Associated Press

Plane that did ‘Dutch roll’ on flight from Phoenix suffered structural damage, investigators say

A Boeing 737 Max suffered damage to parts of the plane's structure after it went into a “Dutch roll” during a flight from Phoenix last month.

8 days ago

This photo provided by Randy Shannon shows Mooney Falls on the Havasupai reservation outside the vi...

Associated Press

Dozens report illness after trips to waterfalls near Grand Canyon

Dozens of hikers say they fell ill during trips to a popular Arizona tourist destination that features towering blue-green waterfalls deep in a gorge neighboring Grand Canyon National Park.

9 days ago

Mugshot of Rudy Giuliani, who was processed Monday, June 10, 2024, in the Arizona fake electors cas...

Associated Press

Rudy Giuliani posts $10K cash bond after being processed in Arizona fake electors case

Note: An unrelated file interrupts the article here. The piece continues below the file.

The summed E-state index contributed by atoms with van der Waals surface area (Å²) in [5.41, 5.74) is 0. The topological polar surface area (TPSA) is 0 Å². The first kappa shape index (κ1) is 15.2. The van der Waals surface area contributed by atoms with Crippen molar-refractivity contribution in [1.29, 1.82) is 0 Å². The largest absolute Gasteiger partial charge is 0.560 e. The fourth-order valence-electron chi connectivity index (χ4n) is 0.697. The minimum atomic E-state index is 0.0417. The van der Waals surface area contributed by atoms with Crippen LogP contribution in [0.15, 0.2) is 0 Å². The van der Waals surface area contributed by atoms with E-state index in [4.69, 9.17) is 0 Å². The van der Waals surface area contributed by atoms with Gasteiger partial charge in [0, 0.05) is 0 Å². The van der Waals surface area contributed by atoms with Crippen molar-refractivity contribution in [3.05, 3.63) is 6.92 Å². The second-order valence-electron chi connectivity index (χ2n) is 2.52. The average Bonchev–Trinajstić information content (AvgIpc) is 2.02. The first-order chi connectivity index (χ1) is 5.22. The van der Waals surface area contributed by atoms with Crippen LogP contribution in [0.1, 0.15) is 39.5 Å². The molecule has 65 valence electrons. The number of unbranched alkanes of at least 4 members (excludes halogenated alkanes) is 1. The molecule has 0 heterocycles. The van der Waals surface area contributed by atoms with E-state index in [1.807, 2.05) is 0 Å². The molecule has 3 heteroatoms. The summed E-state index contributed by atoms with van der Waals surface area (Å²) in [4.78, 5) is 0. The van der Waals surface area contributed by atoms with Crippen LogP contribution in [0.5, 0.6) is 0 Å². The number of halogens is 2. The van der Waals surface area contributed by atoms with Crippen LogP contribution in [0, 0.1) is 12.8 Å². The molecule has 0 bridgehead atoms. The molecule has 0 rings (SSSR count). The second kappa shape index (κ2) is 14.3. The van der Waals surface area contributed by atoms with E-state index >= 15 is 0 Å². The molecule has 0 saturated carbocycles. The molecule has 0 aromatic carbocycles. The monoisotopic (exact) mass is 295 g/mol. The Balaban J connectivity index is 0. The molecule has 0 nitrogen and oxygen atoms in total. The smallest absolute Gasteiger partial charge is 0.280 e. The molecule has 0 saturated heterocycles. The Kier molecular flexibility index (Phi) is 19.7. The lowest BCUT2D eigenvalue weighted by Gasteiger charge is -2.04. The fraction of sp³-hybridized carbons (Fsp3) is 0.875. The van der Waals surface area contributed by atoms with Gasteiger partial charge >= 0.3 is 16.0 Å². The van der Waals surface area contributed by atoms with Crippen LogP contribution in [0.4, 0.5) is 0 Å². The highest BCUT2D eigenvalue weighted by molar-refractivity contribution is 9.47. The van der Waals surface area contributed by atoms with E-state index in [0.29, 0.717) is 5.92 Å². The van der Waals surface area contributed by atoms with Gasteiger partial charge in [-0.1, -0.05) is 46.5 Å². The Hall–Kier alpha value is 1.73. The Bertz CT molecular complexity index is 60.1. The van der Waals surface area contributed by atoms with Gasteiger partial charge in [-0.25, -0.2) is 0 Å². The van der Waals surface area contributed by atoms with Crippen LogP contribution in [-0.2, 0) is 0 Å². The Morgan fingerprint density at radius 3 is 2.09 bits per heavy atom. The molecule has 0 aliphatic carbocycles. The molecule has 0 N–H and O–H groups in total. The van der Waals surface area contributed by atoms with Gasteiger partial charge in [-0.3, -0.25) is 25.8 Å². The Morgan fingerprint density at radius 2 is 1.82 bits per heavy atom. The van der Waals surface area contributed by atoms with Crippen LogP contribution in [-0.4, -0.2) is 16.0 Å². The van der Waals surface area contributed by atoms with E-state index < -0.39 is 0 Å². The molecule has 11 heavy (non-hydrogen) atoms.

Rudy Giuliani, a former New York City mayor and Donald Trump attorney, was processed Monday in the Arizona fake electors case.

12 days ago

FILE - White House former chief of staff Mark Meadows speaks with reporters at the White House, Wed...

Associated Press

Former Trump chief of staff Mark Meadows pleads not guilty in Arizona fake elector case

Former Donald Trump presidential chief of staff Mark Meadows and Trump 2020 Election Day operations director Michael Roman pleaded not guilty Friday in Phoenix to nine felony charges for their roles in an effort to overturn Trump's Arizona election loss to Joe Biden.

15 days ago

Sponsored Articles


Sanderson Ford

3 new rides for 3 new road trips in Arizona

It's time for the Sanderson Ford Memorial Day sale with the Mighty Fine 69 Anniversary, as Sanderson Ford turned 69 years old in May.



Here are 5 things Arizona residents need to know about their HVAC system

It's warming back up in the Valley, which means it's time to think about your air conditioning system's preparedness for summer.


Collins Comfort Masters

Here’s 1 way to ensure your family is drinking safe water

Water is maybe one of the most important resources in our lives, and especially if you have kids, you want them to have access to safe water.

Biden pitchman Landrieu hawks infrastructure and hope